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Wednesday, Feb 21, 2024


Movie stars like John Travolta and Burt Reynolds have proven that in Hollywood, no matter how dead your career might seem, there’s always a chance of making a big comeback.

Sometimes the phenomenon works for hotels too.

In 1988, the stately Ambassador Hotel in the Mid-Wilshire district scene of Robert Kennedy’s assassination in 1968 and host of some of old Hollywood’s most glamorous events was shuttered, put on the market, and soon afterward condemned.

The Ambassador seemed destined to be razed and replaced by an office tower or a school. But those projects fell by the wayside, leading to a legal dispute between investor Donald Trump and the Los Angeles Unified School District that has tied up the property for the past four years.

For nearly a decade, the decrepit structure has been sitting behind a chain-link fence while its facade peeled away and its once elegant grounds gave way to weeds and dead grass.

Nonetheless, in recent years the seemingly dormant Ambassador has shown surprising signs of life.

Since 1995, more than 200 productions have been filmed there, according to Stephen F. Lawler, project director with hotel manager Trump Wilshire Associates.

Photographers also favor the site for celebrity and fashion spreads. Esquire recently shot Academy Award-winner Kevin Spacey at the Ambassador for its October issue.

The hotel is even getting into the party business. This past year, it served up some fancy soirees for the Los Angeles Opera, Warner Bros.’ music division, Jim Henson Co. and Walt Disney Co.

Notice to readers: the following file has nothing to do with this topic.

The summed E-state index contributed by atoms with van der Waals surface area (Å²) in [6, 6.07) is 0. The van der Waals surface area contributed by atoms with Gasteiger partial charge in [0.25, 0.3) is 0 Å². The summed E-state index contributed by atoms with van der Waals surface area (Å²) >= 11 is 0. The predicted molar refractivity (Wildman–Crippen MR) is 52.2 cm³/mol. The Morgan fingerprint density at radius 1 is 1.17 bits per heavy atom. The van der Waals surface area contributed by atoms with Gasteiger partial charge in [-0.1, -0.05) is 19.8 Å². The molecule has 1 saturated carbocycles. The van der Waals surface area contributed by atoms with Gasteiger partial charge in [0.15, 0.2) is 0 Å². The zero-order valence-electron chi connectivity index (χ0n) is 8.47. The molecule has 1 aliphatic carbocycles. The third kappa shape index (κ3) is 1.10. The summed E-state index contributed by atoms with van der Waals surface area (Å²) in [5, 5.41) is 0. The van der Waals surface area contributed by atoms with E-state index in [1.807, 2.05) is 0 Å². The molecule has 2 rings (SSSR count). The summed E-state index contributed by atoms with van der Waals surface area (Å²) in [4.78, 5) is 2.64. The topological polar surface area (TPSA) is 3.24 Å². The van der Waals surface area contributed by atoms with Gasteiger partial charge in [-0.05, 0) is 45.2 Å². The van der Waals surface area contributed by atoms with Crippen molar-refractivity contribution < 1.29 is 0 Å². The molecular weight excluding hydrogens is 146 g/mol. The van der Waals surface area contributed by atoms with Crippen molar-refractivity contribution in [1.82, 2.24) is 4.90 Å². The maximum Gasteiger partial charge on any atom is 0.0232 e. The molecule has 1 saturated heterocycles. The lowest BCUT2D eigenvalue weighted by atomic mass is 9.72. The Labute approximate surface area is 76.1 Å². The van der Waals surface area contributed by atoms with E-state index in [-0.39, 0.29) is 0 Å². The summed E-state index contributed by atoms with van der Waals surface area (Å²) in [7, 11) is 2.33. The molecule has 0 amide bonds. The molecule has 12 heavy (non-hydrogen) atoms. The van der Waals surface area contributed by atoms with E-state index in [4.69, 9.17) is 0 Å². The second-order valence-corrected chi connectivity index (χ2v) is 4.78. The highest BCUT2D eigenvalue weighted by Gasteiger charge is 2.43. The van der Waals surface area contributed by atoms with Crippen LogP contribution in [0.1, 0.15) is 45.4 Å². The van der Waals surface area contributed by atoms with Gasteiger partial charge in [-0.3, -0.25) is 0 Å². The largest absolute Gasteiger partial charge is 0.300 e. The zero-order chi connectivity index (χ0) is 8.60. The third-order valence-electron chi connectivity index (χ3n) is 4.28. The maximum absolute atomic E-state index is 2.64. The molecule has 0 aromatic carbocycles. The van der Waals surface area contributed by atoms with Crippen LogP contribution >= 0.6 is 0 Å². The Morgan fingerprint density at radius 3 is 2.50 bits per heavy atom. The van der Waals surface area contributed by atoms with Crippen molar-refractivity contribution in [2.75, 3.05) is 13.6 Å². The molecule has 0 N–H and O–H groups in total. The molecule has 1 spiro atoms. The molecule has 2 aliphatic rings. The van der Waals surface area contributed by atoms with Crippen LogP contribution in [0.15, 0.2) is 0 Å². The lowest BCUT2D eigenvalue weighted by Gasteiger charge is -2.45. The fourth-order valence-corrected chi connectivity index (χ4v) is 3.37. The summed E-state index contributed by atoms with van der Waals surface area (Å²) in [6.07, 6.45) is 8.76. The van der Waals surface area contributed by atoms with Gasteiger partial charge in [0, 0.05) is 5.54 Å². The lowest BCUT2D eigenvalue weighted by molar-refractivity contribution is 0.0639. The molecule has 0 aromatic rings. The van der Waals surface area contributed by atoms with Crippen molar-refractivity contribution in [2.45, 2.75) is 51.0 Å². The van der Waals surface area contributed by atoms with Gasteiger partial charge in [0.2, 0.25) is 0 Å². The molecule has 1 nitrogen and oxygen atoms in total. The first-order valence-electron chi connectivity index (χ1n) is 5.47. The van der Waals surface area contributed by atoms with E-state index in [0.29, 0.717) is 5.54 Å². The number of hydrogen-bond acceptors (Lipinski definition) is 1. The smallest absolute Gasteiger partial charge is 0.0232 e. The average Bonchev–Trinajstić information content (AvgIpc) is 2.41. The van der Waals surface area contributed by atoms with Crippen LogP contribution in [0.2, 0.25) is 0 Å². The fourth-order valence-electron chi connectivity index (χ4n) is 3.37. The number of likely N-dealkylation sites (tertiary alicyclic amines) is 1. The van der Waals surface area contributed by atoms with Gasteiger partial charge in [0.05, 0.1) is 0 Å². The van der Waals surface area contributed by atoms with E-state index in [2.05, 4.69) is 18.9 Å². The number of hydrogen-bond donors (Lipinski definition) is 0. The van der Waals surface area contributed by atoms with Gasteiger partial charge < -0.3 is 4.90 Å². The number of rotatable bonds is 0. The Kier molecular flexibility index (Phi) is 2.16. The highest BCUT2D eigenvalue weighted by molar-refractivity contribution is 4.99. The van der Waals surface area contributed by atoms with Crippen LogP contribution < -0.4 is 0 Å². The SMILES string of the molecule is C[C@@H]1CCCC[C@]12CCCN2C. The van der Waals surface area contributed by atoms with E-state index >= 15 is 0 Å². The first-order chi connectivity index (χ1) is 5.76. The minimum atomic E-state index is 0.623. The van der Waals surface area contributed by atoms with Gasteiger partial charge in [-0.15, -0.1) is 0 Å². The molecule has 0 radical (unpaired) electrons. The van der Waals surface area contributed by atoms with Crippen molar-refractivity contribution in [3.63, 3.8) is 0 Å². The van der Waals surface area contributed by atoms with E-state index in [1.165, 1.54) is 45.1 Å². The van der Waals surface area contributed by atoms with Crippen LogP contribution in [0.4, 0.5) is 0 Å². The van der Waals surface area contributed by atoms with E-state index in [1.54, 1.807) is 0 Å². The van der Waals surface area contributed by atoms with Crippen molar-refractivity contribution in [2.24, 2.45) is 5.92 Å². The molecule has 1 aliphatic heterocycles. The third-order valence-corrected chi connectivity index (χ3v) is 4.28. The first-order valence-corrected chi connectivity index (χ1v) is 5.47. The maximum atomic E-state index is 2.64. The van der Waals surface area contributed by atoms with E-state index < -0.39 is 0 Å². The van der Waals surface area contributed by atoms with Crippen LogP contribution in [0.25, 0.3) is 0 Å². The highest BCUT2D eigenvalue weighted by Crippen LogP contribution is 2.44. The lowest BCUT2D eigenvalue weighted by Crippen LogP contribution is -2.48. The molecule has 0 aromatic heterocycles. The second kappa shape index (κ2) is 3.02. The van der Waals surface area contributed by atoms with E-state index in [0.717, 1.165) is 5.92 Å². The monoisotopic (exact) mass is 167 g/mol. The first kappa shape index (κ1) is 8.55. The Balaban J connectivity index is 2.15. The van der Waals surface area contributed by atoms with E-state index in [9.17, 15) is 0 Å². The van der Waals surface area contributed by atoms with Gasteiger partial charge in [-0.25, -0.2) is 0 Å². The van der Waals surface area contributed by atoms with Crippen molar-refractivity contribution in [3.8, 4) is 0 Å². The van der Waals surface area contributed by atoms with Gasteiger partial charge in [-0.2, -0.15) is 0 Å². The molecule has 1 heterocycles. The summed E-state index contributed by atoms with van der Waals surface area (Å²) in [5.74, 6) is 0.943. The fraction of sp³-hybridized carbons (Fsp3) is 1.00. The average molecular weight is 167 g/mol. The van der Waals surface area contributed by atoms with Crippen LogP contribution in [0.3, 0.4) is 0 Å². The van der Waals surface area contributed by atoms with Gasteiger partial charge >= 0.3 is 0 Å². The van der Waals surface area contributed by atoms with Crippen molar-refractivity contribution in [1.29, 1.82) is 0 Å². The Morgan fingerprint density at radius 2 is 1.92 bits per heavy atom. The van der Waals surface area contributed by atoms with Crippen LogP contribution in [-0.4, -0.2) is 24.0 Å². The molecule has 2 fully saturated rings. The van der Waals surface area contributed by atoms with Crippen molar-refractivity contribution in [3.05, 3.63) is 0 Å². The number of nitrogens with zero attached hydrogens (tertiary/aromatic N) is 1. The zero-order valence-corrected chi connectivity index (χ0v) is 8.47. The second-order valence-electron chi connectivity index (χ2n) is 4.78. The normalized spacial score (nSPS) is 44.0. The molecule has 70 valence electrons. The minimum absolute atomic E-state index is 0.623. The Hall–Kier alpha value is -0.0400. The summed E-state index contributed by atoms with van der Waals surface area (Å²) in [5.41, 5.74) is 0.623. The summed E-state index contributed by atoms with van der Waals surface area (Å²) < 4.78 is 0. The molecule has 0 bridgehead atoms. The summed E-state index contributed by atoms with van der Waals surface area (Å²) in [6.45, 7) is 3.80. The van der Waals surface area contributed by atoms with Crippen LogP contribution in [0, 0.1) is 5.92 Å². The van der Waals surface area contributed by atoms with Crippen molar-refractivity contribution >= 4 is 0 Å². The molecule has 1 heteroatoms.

The hotel’s second life reflects the boom for off-studio filming locations in Los Angeles as well as the increasing appetite for unusual party venues and the comeback of swing dancing.

All told, it makes the Ambassador a hip place to be.

“Everyone is returning to that film-noire quality of sites,” said Jeffrey Best, president of Berridge Event Services, a party planning company in Los Angeles. “The Ambassador is a beautiful and historic site.”

In August, Design Quest L.A. owner Christopher C. Marella helped plan a bash at the hotel for Disney attended by about 3,000 people. The Ambassador’s main lobby, legendary Coconut Grove nightclub and Embassy Ballroom were brought back to life for the evening.

The Grove’s front entrance was adorned with a pair of 20-foot Art Deco angels. Red carpeting was draped from Wilshire Boulevard to the front doors, where dozens of white stars were projected from above.

“It’s the coolest place to have a party,” Marella said.

Trump Wilshire Associates charges between $5,000 to upwards of $30,000 to rent the hotel for a party, according to Lawler. He said at least 98 percent of the requests are turned down.

“I’m generally very reluctant if it interferes with our filming activity,” said Lawler.

The business of filming is the Ambassador’s primary bread and butter. Demand for sound stages and off-studio filming makes easily accessible and empty old places like the Ambassador more and more attractive.

“It would be much more expensive to rent a sound-stage space,” said Cody Cluff, president of the Entertainment Industry Development Corp., which issues film permits in the city and county of L.A. “The most important thing is, it’s closed. They get complete control on a large piece of property. It’s completely self-contained.”